A study published in the journal Epidemiology earlier this month revealed that pregnant women who drank moderate amounts of coffee — that is, less than two cups of coffee a day — did not have an increased risk for miscarriage compared to women who drank no caffeine during pregnancy.
But this latest research on caffeine and pregnancy is confirmatory of previous studies, which also linked caffeine consumption to increased risk for miscarriage. However, many doctors have remained skeptical of studies drawing a definitive link between moderate caffeine consumption and an increased risk for miscarriage.
Although there's a fairly large number of epidemiological studies over the last 10 years suggesting that large amounts of caffeine consumption increases a woman's risk of miscarriage, many experts remain unconvinced of these study's conclusions.
According to Dr. Richard Paulson, chief of the Division of Reproductive Endocrinology and Infertility at the University of Southern California, such epidemiologic studies fail to control for many of the mother's behaviors which could be potentially harmful to the fetus and uterine environment.
"Those [women] who drink caffeine also take worse care of themselves," Paulson explained. "Even if you 'control' for those things, you can't control for other behaviors."
The study attempted to control for potentially harmful behaviors by identifying those women who smoked or consumed alcohol during their pregnancy. But the study also revealed that women who consumed large amounts of caffeine during their pregnancy were also more likely to consume alcohol; about 55 percent of women in the high caffeine group said they drank alcohol while they were pregnant, compared to about 29 percent of women in the group who drank no caffeine during pregnancy.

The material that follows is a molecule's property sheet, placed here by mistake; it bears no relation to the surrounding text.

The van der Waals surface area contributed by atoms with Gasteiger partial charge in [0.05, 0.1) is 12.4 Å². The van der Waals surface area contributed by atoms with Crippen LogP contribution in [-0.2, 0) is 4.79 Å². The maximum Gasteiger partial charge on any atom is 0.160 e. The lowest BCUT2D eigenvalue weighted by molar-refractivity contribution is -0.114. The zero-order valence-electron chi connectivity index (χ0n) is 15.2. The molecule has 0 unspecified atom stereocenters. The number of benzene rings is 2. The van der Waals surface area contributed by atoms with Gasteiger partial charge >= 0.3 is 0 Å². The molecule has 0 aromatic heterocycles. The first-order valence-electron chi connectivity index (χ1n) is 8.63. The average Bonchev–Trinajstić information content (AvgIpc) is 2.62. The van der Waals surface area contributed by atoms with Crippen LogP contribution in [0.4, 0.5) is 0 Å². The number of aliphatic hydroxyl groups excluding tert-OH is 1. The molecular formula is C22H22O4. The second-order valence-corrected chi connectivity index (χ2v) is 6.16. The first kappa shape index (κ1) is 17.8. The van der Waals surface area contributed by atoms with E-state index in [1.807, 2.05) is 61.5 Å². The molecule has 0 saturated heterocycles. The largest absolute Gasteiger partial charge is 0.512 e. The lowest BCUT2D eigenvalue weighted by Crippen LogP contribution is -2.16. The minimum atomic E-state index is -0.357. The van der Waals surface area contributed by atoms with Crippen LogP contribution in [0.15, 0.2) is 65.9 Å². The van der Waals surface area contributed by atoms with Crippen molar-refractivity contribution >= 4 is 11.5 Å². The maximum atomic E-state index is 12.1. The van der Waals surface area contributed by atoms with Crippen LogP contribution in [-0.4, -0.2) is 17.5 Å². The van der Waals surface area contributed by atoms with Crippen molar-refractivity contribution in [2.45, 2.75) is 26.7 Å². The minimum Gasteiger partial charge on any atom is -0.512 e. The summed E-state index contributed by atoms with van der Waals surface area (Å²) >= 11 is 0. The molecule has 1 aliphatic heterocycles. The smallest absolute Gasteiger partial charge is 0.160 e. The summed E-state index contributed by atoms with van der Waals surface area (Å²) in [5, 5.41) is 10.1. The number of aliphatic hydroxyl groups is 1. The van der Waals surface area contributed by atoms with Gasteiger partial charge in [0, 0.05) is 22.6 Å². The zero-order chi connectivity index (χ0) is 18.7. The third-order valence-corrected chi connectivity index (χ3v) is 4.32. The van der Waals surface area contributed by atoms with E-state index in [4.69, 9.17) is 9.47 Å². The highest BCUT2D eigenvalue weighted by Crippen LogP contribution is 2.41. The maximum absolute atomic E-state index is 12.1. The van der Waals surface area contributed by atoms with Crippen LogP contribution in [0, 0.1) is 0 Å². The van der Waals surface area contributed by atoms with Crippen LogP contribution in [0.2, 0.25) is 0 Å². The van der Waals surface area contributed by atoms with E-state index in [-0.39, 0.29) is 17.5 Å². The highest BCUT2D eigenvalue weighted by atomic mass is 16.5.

Because women who consume caffeine during pregnancy are also more likely to smoke and consume alcohol during pregnancy, many doctors say that this study fails to offer conclusive evidence on whether a miscarriage was caused by caffeine or another toxin.
The study also failed to identify whether genetic factors were to blame for some of the participants' miscarriages.
"The coup de grace is that they did not look at whether or not the miscarriages were normal chromosomally, meaning that they were caused by some sort of 'toxin,'" explained Paulson.
However, Li said that because his team controlled for women who experienced nausea and morning sickness during pregnancy, it was able to get a more accurate reading on the link between caffeine and miscarriage.
"Critics argue that the reason we saw this association was not so much because caffeine increases risk for miscarriage but because healthier women are more likely to experience morning sickness, and therefore also more likely not to drink coffee since they're feeling nauseous," Li said.
"We went one step further than just controlling for this — we looked closely at the group of women that didn't change their caffeine consumption at all from before their pregnancy."
But Dr. Tommaso Falcone, professor and chair of the Department of Obstetrics & Gynecology at the Cleveland Clinic, said that an important factor to consider when analyzing this study is that 130 of the 172 total miscarriages for the entire group of participants occurred in the group of women who consumed either no caffeine or under 200 mg of caffeine per day.
"[This means] that miscarriages can still occur and women should not feel that they caused it by having a cup of coffee," Falcone said.
Still, the general recommendation of doctors is that pregnant women significantly cut back on their caffeine intake, if not give up the stimulant entirely.
"Nonetheless, I think it is good enough to make our recommendation that women should abstain from caffeinated beverages," Falcone added.